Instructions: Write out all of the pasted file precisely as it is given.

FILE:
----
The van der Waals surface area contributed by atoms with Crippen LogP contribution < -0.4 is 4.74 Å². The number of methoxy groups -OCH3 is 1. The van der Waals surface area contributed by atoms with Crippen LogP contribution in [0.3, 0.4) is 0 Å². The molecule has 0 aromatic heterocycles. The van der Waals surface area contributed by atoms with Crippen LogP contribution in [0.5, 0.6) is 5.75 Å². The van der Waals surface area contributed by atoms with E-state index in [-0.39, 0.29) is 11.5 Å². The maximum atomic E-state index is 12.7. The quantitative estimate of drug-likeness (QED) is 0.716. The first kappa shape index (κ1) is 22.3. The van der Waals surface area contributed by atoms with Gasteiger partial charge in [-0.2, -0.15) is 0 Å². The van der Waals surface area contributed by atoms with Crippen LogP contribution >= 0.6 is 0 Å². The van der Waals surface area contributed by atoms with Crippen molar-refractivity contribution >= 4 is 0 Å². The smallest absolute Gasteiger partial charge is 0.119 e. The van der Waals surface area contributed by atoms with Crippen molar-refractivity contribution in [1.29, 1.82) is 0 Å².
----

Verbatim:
The van der Waals surface area contributed by atoms with Crippen LogP contribution < -0.4 is 4.74 Å². The number of methoxy groups -OCH3 is 1. The van der Waals surface area contributed by atoms with Crippen LogP contribution in [0.3, 0.4) is 0 Å². The molecule has 0 aromatic heterocycles. The van der Waals surface area contributed by atoms with Crippen LogP contribution in [0.5, 0.6) is 5.75 Å². The van der Waals surface area contributed by atoms with E-state index in [-0.39, 0.29) is 11.5 Å². The maximum atomic E-state index is 12.7. The quantitative estimate of drug-likeness (QED) is 0.716. The first kappa shape index (κ1) is 22.3. The van der Waals surface area contributed by atoms with Gasteiger partial charge in [-0.2, -0.15) is 0 Å². The van der Waals surface area contributed by atoms with Crippen LogP contribution >= 0.6 is 0 Å². The van der Waals surface area contributed by atoms with Crippen molar-refractivity contribution >= 4 is 0 Å². The smallest absolute Gasteiger partial charge is 0.119 e. The van der Waals surface area contributed by atoms with Crippen molar-refractivity contribution in [1.29, 1.82) is 0 Å².